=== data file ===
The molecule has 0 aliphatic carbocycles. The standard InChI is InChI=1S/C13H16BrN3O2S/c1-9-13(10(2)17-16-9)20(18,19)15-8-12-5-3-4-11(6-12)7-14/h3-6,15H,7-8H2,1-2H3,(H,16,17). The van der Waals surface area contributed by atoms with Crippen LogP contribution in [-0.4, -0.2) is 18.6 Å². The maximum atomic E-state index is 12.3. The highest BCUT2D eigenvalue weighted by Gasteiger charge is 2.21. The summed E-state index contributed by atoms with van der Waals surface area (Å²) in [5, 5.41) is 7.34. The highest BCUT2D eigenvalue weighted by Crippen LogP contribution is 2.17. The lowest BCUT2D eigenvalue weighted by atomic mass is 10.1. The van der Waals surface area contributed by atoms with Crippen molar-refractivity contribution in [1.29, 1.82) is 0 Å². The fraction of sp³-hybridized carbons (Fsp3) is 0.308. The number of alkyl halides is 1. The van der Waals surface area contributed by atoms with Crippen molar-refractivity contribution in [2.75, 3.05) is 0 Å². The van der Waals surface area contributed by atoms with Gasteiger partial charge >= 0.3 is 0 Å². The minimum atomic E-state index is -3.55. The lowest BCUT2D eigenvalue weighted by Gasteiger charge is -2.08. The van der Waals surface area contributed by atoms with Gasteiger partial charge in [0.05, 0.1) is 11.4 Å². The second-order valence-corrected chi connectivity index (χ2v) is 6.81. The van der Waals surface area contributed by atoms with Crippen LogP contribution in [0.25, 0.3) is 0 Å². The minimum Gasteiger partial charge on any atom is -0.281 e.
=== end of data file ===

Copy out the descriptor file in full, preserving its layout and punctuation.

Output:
The molecule has 0 aliphatic carbocycles. The standard InChI is InChI=1S/C13H16BrN3O2S/c1-9-13(10(2)17-16-9)20(18,19)15-8-12-5-3-4-11(6-12)7-14/h3-6,15H,7-8H2,1-2H3,(H,16,17). The van der Waals surface area contributed by atoms with Crippen LogP contribution in [-0.4, -0.2) is 18.6 Å². The maximum atomic E-state index is 12.3. The highest BCUT2D eigenvalue weighted by Gasteiger charge is 2.21. The summed E-state index contributed by atoms with van der Waals surface area (Å²) in [5, 5.41) is 7.34. The highest BCUT2D eigenvalue weighted by Crippen LogP contribution is 2.17. The lowest BCUT2D eigenvalue weighted by atomic mass is 10.1. The van der Waals surface area contributed by atoms with Crippen molar-refractivity contribution in [1.29, 1.82) is 0 Å². The fraction of sp³-hybridized carbons (Fsp3) is 0.308. The number of alkyl halides is 1. The van der Waals surface area contributed by atoms with Crippen molar-refractivity contribution in [2.75, 3.05) is 0 Å². The van der Waals surface area contributed by atoms with Gasteiger partial charge >= 0.3 is 0 Å². The minimum atomic E-state index is -3.55. The lowest BCUT2D eigenvalue weighted by Gasteiger charge is -2.08. The van der Waals surface area contributed by atoms with Gasteiger partial charge in [0.05, 0.1) is 11.4 Å². The second-order valence-corrected chi connectivity index (χ2v) is 6.81. The van der Waals surface area contributed by atoms with Crippen LogP contribution in [0.25, 0.3) is 0 Å². The minimum Gasteiger partial charge on any atom is -0.281 e.